With so many original equipment manufacturers in Australia, IPS Australia’s smaller size actually works in its advantage compared to larger corporations.
“Their systems of operations are very much in that large corporate vein,” said Yeoman. “They’re very rigid in the way they do business.”
With the recent downturn in the oil and gas, as well as mining industries, there has been a big focus on cost from IPS Australia’s customers. But even though being more cost efficient is one benefit to customers, they are generally more concerned with reliability.
“I think we have a much stronger focus on customer service, and we’re certainly a lot more agile,” said Yeoman. “We’re able to respond and react much quicker, and we have a very close relationship with our customers and regional business support, so customers know who they’re dealing with and have that relationship.
“Some companies have moved to requiring ‘critical maintenance’ only, where they run the equipment with minimal maintenance or it until it breaks; which, in my experience, it inevitably does. That’s when they really need a support company like IPS to respond in the shortest possible time to get them up and running.”
The industry is cyclical. Currently, it’s the oil refineries that are having the most success. IPS has recently completed a couple very large shutdowns for Australian refineries, and will do work on two more later this year.
Technology for people
One of the biggest investments IPS Australia makes is in the right kind of people.
However, there are some technologies that assist with having the ideal personnel, such as laser alignment technology balancing equipment, on-site diagnostics, machine diagnostics, laser scanning for reengineering and quick reverse engineering, various software packages for design and drafting.
“The market is very broad, but the rotating equipment in itself is a very specialised field, and obviously requires special skills — particularly for our field service and workshop personnel,” said Yeoman.
“The level of detail that is required to ensure the service and maintenance commissioning on these machines is significant.”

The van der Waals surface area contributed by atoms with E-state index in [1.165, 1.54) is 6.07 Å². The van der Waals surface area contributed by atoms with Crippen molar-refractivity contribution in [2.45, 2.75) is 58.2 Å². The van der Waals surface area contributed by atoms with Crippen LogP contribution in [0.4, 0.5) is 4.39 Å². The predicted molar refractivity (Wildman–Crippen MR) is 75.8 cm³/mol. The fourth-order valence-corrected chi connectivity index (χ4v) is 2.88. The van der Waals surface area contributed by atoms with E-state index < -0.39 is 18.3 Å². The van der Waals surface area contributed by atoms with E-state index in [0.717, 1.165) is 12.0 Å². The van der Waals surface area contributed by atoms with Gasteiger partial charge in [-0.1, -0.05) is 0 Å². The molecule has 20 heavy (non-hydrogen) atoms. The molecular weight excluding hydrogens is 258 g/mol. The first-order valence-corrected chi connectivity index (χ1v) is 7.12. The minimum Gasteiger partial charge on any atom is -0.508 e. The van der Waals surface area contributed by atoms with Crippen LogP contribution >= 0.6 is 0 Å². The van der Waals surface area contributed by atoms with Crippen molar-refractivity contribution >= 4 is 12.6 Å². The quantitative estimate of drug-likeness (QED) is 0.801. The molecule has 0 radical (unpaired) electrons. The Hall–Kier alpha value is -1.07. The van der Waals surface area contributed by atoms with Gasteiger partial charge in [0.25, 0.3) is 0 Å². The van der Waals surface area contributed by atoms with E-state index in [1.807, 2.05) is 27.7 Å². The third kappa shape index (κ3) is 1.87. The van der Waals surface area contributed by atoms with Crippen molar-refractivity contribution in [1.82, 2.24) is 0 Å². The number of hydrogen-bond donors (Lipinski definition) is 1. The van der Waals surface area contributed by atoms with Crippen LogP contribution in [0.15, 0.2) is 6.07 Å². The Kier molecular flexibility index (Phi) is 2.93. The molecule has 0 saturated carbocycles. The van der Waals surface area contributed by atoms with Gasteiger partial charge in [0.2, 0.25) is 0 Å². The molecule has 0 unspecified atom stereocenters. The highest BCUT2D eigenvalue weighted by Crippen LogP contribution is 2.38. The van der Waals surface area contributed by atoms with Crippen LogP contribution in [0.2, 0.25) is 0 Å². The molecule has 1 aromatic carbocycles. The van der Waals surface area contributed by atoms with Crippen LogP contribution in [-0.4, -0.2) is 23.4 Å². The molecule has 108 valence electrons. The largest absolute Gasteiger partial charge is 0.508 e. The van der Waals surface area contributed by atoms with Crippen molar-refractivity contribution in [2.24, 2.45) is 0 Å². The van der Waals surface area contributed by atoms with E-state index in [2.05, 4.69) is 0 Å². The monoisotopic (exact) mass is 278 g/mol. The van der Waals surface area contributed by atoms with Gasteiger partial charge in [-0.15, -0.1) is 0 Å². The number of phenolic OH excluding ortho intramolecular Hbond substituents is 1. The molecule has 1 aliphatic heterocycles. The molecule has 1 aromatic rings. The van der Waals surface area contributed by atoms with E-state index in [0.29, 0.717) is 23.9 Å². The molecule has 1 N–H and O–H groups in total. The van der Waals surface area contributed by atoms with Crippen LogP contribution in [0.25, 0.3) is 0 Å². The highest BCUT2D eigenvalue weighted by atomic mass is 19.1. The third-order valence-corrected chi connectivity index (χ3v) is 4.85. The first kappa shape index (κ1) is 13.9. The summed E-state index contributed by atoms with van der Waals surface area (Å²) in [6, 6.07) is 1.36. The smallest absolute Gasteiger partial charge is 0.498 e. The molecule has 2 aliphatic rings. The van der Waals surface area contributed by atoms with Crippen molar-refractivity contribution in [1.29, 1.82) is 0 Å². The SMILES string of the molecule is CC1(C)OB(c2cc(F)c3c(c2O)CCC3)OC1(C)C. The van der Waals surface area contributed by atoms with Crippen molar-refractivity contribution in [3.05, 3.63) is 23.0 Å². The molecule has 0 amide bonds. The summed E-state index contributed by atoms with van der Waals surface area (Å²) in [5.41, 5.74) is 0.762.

A bright future
Aside from moving into its new larger facility with more crane capacity, the next step for IPS Australia is to invest in high-speed balancing. Although it’s not yet available in Australia, there is a lot of interest in having it despite it requiring a significant investment.
“The thing that makes it achievable for us is our OEM partnerships. They will support it, they will utilise it and there is a lot of interest in the market for it.
“It creates a lot of added value to the customer,” said Yeoman. “Often what customers do these days is instead of having a stand-by machine, they hold critical spare parts, and the rotating elements are always amongst that.
“If they need to do refurbishment of a rotor, they need to send that to Europe or the U.S., but that increases the risk profile for their business significantly. If something happens during the entry period, they are going to be out of production for a long time.
“But if that work can be done in Australia, it certainly reduces that risk profile to the customer, and therefore has significant added value to them as a business. That’s the next logical step forward for us.”
The company is constantly looking to grow both organically and inorganically, and has excellent backing from our shareholders. If an opportunity makes sense as a business that requires investment, Yeoman believes its partners will certainly support it.
“There’s a lot happening in terms of relocation and expansion,” said Yeoman. “For us, it’s a very positive message in a negative news world at the moment. We are growing, we are investing. We are increasing and improving our capabilities and therefore offering to our customers. It’s an exciting time for us.”